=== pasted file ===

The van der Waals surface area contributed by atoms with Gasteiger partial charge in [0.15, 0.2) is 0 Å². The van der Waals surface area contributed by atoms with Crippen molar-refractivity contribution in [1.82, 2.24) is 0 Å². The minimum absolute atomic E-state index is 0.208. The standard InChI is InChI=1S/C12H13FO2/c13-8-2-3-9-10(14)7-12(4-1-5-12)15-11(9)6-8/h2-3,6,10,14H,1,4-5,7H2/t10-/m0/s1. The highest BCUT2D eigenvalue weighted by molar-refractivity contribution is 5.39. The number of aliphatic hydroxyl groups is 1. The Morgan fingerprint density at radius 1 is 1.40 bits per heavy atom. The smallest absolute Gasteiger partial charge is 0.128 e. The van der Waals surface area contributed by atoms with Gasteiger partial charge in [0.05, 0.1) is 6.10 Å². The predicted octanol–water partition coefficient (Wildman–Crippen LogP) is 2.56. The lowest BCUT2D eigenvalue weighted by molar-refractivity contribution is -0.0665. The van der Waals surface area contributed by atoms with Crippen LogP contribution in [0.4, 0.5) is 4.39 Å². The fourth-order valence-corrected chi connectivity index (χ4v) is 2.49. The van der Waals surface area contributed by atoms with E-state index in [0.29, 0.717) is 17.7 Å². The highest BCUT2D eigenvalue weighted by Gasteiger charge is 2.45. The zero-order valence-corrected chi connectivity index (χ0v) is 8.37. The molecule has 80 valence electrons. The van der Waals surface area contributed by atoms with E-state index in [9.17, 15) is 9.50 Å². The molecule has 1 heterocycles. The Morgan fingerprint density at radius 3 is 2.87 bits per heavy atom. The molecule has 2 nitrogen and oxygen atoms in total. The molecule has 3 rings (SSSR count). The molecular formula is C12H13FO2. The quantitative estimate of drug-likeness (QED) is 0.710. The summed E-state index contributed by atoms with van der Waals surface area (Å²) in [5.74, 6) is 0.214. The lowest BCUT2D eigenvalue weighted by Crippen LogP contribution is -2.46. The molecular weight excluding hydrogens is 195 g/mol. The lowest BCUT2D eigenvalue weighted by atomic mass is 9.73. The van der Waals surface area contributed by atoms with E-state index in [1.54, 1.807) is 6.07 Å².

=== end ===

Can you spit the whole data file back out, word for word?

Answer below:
The van der Waals surface area contributed by atoms with Gasteiger partial charge in [0.15, 0.2) is 0 Å². The van der Waals surface area contributed by atoms with Crippen molar-refractivity contribution in [1.82, 2.24) is 0 Å². The minimum absolute atomic E-state index is 0.208. The standard InChI is InChI=1S/C12H13FO2/c13-8-2-3-9-10(14)7-12(4-1-5-12)15-11(9)6-8/h2-3,6,10,14H,1,4-5,7H2/t10-/m0/s1. The highest BCUT2D eigenvalue weighted by molar-refractivity contribution is 5.39. The number of aliphatic hydroxyl groups is 1. The Morgan fingerprint density at radius 1 is 1.40 bits per heavy atom. The smallest absolute Gasteiger partial charge is 0.128 e. The van der Waals surface area contributed by atoms with Gasteiger partial charge in [0.05, 0.1) is 6.10 Å². The predicted octanol–water partition coefficient (Wildman–Crippen LogP) is 2.56. The lowest BCUT2D eigenvalue weighted by molar-refractivity contribution is -0.0665. The van der Waals surface area contributed by atoms with Crippen LogP contribution in [0.4, 0.5) is 4.39 Å². The fourth-order valence-corrected chi connectivity index (χ4v) is 2.49. The van der Waals surface area contributed by atoms with E-state index in [0.29, 0.717) is 17.7 Å². The highest BCUT2D eigenvalue weighted by Gasteiger charge is 2.45. The zero-order valence-corrected chi connectivity index (χ0v) is 8.37. The molecule has 80 valence electrons. The van der Waals surface area contributed by atoms with E-state index in [9.17, 15) is 9.50 Å². The molecule has 1 heterocycles. The Morgan fingerprint density at radius 3 is 2.87 bits per heavy atom. The molecule has 2 nitrogen and oxygen atoms in total. The molecule has 3 rings (SSSR count). The molecular formula is C12H13FO2. The quantitative estimate of drug-likeness (QED) is 0.710. The summed E-state index contributed by atoms with van der Waals surface area (Å²) in [5.74, 6) is 0.214. The lowest BCUT2D eigenvalue weighted by Crippen LogP contribution is -2.46. The molecular weight excluding hydrogens is 195 g/mol. The lowest BCUT2D eigenvalue weighted by atomic mass is 9.73. The van der Waals surface area contributed by atoms with E-state index in [1.54, 1.807) is 6.07 Å².